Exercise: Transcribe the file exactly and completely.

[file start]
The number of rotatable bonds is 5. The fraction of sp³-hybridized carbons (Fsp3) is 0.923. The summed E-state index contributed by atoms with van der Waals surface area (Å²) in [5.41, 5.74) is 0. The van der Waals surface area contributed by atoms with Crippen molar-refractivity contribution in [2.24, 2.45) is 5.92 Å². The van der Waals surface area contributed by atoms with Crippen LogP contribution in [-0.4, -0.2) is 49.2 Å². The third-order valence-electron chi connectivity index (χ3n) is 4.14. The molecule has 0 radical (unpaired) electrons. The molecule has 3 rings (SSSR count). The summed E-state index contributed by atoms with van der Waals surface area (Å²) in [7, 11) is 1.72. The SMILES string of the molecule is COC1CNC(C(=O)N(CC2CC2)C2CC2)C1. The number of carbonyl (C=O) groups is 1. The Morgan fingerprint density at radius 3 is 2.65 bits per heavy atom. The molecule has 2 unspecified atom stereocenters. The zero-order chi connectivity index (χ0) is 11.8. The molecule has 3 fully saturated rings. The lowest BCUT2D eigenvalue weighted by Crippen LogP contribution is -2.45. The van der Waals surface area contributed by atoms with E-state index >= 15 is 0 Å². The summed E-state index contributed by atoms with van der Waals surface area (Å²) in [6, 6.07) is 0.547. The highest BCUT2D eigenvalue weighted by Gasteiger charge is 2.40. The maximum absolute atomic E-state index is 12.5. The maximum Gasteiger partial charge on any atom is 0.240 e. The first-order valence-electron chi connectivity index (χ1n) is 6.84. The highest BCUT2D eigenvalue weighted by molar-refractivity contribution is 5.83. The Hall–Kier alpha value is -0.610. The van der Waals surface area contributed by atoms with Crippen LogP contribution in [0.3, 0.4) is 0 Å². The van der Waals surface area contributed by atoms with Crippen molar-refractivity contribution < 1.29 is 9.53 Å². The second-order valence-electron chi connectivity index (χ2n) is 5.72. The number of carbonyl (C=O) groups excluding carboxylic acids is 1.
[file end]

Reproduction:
The number of rotatable bonds is 5. The fraction of sp³-hybridized carbons (Fsp3) is 0.923. The summed E-state index contributed by atoms with van der Waals surface area (Å²) in [5.41, 5.74) is 0. The van der Waals surface area contributed by atoms with Crippen molar-refractivity contribution in [2.24, 2.45) is 5.92 Å². The van der Waals surface area contributed by atoms with Crippen LogP contribution in [-0.4, -0.2) is 49.2 Å². The third-order valence-electron chi connectivity index (χ3n) is 4.14. The molecule has 0 radical (unpaired) electrons. The molecule has 3 rings (SSSR count). The summed E-state index contributed by atoms with van der Waals surface area (Å²) in [7, 11) is 1.72. The SMILES string of the molecule is COC1CNC(C(=O)N(CC2CC2)C2CC2)C1. The number of carbonyl (C=O) groups is 1. The Morgan fingerprint density at radius 3 is 2.65 bits per heavy atom. The molecule has 2 unspecified atom stereocenters. The zero-order chi connectivity index (χ0) is 11.8. The molecule has 3 fully saturated rings. The lowest BCUT2D eigenvalue weighted by Crippen LogP contribution is -2.45. The van der Waals surface area contributed by atoms with E-state index >= 15 is 0 Å². The summed E-state index contributed by atoms with van der Waals surface area (Å²) in [6, 6.07) is 0.547. The highest BCUT2D eigenvalue weighted by Gasteiger charge is 2.40. The maximum absolute atomic E-state index is 12.5. The maximum Gasteiger partial charge on any atom is 0.240 e. The first-order valence-electron chi connectivity index (χ1n) is 6.84. The highest BCUT2D eigenvalue weighted by molar-refractivity contribution is 5.83. The Hall–Kier alpha value is -0.610. The van der Waals surface area contributed by atoms with Crippen LogP contribution in [0.3, 0.4) is 0 Å². The van der Waals surface area contributed by atoms with Crippen molar-refractivity contribution < 1.29 is 9.53 Å². The second-order valence-electron chi connectivity index (χ2n) is 5.72. The number of carbonyl (C=O) groups excluding carboxylic acids is 1.